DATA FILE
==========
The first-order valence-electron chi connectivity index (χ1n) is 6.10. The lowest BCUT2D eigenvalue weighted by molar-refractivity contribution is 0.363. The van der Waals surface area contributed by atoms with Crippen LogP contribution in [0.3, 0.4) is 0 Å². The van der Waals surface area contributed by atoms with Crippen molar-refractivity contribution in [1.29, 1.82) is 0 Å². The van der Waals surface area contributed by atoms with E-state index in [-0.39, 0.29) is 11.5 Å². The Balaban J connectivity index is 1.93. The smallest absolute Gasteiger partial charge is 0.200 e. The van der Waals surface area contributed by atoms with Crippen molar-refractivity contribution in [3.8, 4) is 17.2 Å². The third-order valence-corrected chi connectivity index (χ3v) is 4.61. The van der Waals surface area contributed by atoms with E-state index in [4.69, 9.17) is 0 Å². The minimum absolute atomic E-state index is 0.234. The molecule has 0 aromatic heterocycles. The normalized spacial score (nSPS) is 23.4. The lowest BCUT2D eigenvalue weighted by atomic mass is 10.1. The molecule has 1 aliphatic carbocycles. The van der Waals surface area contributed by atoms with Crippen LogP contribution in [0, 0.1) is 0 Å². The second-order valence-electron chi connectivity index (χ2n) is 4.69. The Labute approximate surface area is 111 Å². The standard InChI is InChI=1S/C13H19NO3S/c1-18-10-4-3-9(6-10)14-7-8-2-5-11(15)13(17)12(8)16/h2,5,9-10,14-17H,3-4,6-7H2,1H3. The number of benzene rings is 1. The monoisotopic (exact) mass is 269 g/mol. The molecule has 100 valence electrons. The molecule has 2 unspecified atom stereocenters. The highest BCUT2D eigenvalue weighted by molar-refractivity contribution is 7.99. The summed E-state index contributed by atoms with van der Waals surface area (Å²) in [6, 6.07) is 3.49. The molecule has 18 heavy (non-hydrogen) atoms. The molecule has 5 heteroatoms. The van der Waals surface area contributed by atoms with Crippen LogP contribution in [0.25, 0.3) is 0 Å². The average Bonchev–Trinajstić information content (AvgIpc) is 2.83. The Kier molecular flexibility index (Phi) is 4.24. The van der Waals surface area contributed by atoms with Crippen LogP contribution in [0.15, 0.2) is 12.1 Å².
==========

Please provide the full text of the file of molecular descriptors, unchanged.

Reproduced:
The first-order valence-electron chi connectivity index (χ1n) is 6.10. The lowest BCUT2D eigenvalue weighted by molar-refractivity contribution is 0.363. The van der Waals surface area contributed by atoms with Crippen LogP contribution in [0.3, 0.4) is 0 Å². The van der Waals surface area contributed by atoms with Crippen molar-refractivity contribution in [1.29, 1.82) is 0 Å². The van der Waals surface area contributed by atoms with E-state index in [-0.39, 0.29) is 11.5 Å². The Balaban J connectivity index is 1.93. The smallest absolute Gasteiger partial charge is 0.200 e. The van der Waals surface area contributed by atoms with Crippen molar-refractivity contribution in [3.8, 4) is 17.2 Å². The third-order valence-corrected chi connectivity index (χ3v) is 4.61. The van der Waals surface area contributed by atoms with E-state index in [4.69, 9.17) is 0 Å². The minimum absolute atomic E-state index is 0.234. The molecule has 0 aromatic heterocycles. The normalized spacial score (nSPS) is 23.4. The lowest BCUT2D eigenvalue weighted by atomic mass is 10.1. The molecule has 1 aliphatic carbocycles. The van der Waals surface area contributed by atoms with Crippen LogP contribution in [0, 0.1) is 0 Å². The second-order valence-electron chi connectivity index (χ2n) is 4.69. The Labute approximate surface area is 111 Å². The standard InChI is InChI=1S/C13H19NO3S/c1-18-10-4-3-9(6-10)14-7-8-2-5-11(15)13(17)12(8)16/h2,5,9-10,14-17H,3-4,6-7H2,1H3. The number of benzene rings is 1. The monoisotopic (exact) mass is 269 g/mol. The molecule has 100 valence electrons. The molecule has 2 unspecified atom stereocenters. The highest BCUT2D eigenvalue weighted by molar-refractivity contribution is 7.99. The summed E-state index contributed by atoms with van der Waals surface area (Å²) in [6, 6.07) is 3.49. The molecule has 18 heavy (non-hydrogen) atoms. The molecule has 5 heteroatoms. The van der Waals surface area contributed by atoms with Crippen LogP contribution in [0.25, 0.3) is 0 Å². The average Bonchev–Trinajstić information content (AvgIpc) is 2.83. The Kier molecular flexibility index (Phi) is 4.24. The van der Waals surface area contributed by atoms with Crippen LogP contribution in [0.15, 0.2) is 12.1 Å².